After being Europe’s unluckiest club in 2013, Benfica have picked themselves up to win four league titles in a row, including the double in 2017. The Eagles also reached another Europa League final in 2014, after the 93rd-minute disappointment of the year before. Porto’s monopoly of the Primeira Liga has been well and truly broken.
Rui Vitória’s side lost the battle to make it five in a row in 2018 – but four is already one better than the consecutive titles achieved by the most famous Benfica side in history, the one starring all-time club legend Eusébio in the 1960s.
Relatively untried Bruno Lage then stepped out of Rui Vitória’s shadow to take over halfway through the 2018-19 campaign to claim a 37th league title, his side scoring over 100 goals in the process. Nearly a quarter came from Swiss international striker Haris Seferović.
Benfica were formed in 1904. Adopting red shirts and the motto ‘E Pluribus Unum’, ex-pupils of a school in Belém led by Anglophile Cosme Damião had met at the Franco Pharmacy. One fraction represented a smaller club with an eagle badge but no ground; another fraction had access to the village pitch at Benfica.
Thus was born the most successful club in Portuguese football, and one of Europe’s most endearing and enduring names. Soon there was rivalry as well, as contemporary football aficionados formed Sporting.
Playing first for local then national titles, Benfica became a multi-sport operation, the football team sharing domination of the Portuguese game with Sporting.
Both built impressive arenas in the mid-1950s, on the eve of European competition, Benfica’s in the area of town known as Luz. When word reached Lisbon of an African player with a shot like a rocket, Benfica beat Sporting to his signature, bending Damião’s age-old club rules to allow a foreigner to sign. The rest is history.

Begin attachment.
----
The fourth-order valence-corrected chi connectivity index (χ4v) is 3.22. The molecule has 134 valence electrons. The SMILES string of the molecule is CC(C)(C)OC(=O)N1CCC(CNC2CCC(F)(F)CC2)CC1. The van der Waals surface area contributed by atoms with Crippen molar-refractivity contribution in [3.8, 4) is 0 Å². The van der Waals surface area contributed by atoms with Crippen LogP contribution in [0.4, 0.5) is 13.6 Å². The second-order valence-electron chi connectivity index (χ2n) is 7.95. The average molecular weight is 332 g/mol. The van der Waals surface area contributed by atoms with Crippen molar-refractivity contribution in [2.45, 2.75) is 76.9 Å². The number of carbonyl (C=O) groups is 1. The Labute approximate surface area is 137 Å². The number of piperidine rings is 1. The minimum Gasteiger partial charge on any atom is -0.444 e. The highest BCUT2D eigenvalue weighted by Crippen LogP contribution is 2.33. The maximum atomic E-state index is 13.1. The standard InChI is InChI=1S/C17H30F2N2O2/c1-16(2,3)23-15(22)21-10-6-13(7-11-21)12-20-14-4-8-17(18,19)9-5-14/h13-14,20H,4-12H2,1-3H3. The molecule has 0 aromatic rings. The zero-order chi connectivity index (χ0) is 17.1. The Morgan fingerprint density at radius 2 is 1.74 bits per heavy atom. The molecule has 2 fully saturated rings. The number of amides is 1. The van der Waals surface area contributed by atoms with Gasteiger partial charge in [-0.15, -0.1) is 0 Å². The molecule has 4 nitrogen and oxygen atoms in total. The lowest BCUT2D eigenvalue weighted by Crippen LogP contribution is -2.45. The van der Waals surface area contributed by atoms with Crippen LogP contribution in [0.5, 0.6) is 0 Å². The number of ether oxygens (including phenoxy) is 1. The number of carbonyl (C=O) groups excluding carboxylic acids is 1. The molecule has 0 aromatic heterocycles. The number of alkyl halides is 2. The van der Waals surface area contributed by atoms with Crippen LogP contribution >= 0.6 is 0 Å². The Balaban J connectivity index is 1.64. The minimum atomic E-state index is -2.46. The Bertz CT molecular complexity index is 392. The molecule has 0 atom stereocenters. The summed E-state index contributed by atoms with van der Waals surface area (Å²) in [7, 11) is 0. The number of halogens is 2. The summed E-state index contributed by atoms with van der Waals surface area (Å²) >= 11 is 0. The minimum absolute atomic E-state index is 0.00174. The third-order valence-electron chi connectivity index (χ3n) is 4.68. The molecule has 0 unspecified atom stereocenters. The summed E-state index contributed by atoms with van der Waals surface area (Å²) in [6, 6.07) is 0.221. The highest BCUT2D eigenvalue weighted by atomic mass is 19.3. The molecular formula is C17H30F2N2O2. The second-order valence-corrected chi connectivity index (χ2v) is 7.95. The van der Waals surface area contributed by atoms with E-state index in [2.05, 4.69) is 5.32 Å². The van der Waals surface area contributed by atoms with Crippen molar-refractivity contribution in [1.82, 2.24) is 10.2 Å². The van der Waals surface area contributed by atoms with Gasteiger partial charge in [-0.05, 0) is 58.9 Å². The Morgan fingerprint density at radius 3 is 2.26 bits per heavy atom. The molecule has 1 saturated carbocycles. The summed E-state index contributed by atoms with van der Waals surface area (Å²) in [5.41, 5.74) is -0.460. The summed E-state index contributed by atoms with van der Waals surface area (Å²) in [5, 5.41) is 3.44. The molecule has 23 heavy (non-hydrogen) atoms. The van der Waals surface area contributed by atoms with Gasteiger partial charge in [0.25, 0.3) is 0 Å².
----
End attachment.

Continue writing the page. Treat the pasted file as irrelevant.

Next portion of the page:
With Eusébio, Benfica first dominated Portugal, then Europe. The Eagles broke Real Madrid’s monopoly on the European Cup in 1961 and 1962, and made three more finals that decade. In the 1970s, Eusébio’s Benfica still dominated at home but, as an international force, their moment had gone. The club banked all on European success, expanding the Estádio da Luz and bringing in coach Sven-Göran Eriksson.
Three more European finals came and went. The debt-ridden 1990s were bookended by a complete revamp of the Estádio da Luz for Euro 2004, Eusébio’s statue placed outside. Meanwhile Porto had gained a stranglehold on the domestic game. In 2012-13, Benfica took them to the last game of the season, only to lose, the same as they lost the cup final to Vitória Guimarães and the Europa League final to Chelsea thanks to a 93rd-minute header by Branislav Ivanovic.
After the pain of Amsterdam, Jorge Jesus led his men to the treble in 2013-14. With Slovene international keeper Jan Oblak brought in halfway through the season, Benfica let in only 18 goals in 30 league games. Up front, Lima got the lion’s share of the goals. Oblak was then unable to stop Sevilla’s four penalties in the Europa League final of 2014.
The goals of Brazilian striker Jonas were the key to the league triumph of 2014-15, though Benfica flopped badly in the Champions League and manager Jesus was not retained. A youth coach at Benfica in the mid-2000s, Rui Vitória then led the Eagles to a third straight title in 2016, away form a major factor and Jonas still way ahead in the scoring charts.
A more measured campaign in 2016-17 saw reliable midfielder Pizzi as the key influence, the double achieved with a 2-1 win over Guimarães at the Estádio Nacional.
Known by locals as ‘A Catedral’ and by foreigners as the ‘Stadium of Light’, the Estádio da Luz first saw the light of day on December 1 1954. Originally holding 40,000, increasing gradually to 70,000, the Estádio da Luz ballooned in the 1980s to an official capacity of 120,000 but big matches saw more than 125,000 squeezed in before individual seating was installed in the mid 1990s.
Soon afterwards, with Euro 2004, the decision was taken to knock it all down and start again. Project Luz was the responsibility of Damon Lavelle and his HKO Sport team of architects, who provided Sydney with its Olympic Stadium. Lavelle remained true to the concept of the original Luz, keeping its red arches and allowing for a capacity of 65,000.
Around it is a modern complex of shops, restaurants and a health club. Eusébio’s statue remains sacrosanct and the stadium bars are second-to-none.